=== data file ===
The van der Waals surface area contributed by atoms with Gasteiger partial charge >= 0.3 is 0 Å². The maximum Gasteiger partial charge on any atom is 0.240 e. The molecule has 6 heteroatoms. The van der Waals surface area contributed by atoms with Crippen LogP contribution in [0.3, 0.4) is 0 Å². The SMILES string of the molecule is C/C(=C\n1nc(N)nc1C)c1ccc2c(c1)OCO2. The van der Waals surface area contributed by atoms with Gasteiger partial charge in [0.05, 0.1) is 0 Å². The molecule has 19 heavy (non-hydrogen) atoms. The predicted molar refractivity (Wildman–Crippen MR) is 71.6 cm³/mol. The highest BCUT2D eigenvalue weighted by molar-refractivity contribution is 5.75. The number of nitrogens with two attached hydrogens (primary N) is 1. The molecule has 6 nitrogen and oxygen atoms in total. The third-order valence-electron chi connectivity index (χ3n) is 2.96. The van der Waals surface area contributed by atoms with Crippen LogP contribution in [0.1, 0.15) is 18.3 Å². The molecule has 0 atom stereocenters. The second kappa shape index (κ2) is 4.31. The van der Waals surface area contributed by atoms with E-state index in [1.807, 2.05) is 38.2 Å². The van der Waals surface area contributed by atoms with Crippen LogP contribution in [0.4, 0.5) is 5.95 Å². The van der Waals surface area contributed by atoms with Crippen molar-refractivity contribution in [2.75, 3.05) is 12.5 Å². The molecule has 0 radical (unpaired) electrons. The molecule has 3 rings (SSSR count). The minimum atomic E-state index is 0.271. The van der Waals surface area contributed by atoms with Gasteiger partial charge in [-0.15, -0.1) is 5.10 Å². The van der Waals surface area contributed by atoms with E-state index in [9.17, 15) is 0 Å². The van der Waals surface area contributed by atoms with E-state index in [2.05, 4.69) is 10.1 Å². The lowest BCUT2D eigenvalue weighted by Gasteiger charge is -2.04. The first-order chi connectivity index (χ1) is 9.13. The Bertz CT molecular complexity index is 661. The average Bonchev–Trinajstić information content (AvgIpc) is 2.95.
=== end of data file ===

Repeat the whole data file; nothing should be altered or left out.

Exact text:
The van der Waals surface area contributed by atoms with Gasteiger partial charge >= 0.3 is 0 Å². The maximum Gasteiger partial charge on any atom is 0.240 e. The molecule has 6 heteroatoms. The van der Waals surface area contributed by atoms with Crippen LogP contribution in [0.3, 0.4) is 0 Å². The SMILES string of the molecule is C/C(=C\n1nc(N)nc1C)c1ccc2c(c1)OCO2. The van der Waals surface area contributed by atoms with Gasteiger partial charge in [0.05, 0.1) is 0 Å². The molecule has 19 heavy (non-hydrogen) atoms. The predicted molar refractivity (Wildman–Crippen MR) is 71.6 cm³/mol. The highest BCUT2D eigenvalue weighted by molar-refractivity contribution is 5.75. The number of nitrogens with two attached hydrogens (primary N) is 1. The molecule has 6 nitrogen and oxygen atoms in total. The third-order valence-electron chi connectivity index (χ3n) is 2.96. The van der Waals surface area contributed by atoms with Crippen LogP contribution in [0.1, 0.15) is 18.3 Å². The molecule has 0 atom stereocenters. The second kappa shape index (κ2) is 4.31. The van der Waals surface area contributed by atoms with E-state index in [1.807, 2.05) is 38.2 Å². The van der Waals surface area contributed by atoms with Crippen LogP contribution in [0.4, 0.5) is 5.95 Å². The van der Waals surface area contributed by atoms with Crippen molar-refractivity contribution in [2.75, 3.05) is 12.5 Å². The molecule has 0 radical (unpaired) electrons. The molecule has 3 rings (SSSR count). The minimum atomic E-state index is 0.271. The van der Waals surface area contributed by atoms with Gasteiger partial charge in [-0.15, -0.1) is 5.10 Å². The van der Waals surface area contributed by atoms with E-state index in [9.17, 15) is 0 Å². The van der Waals surface area contributed by atoms with E-state index in [2.05, 4.69) is 10.1 Å². The lowest BCUT2D eigenvalue weighted by Gasteiger charge is -2.04. The first-order chi connectivity index (χ1) is 9.13. The Bertz CT molecular complexity index is 661. The average Bonchev–Trinajstić information content (AvgIpc) is 2.95.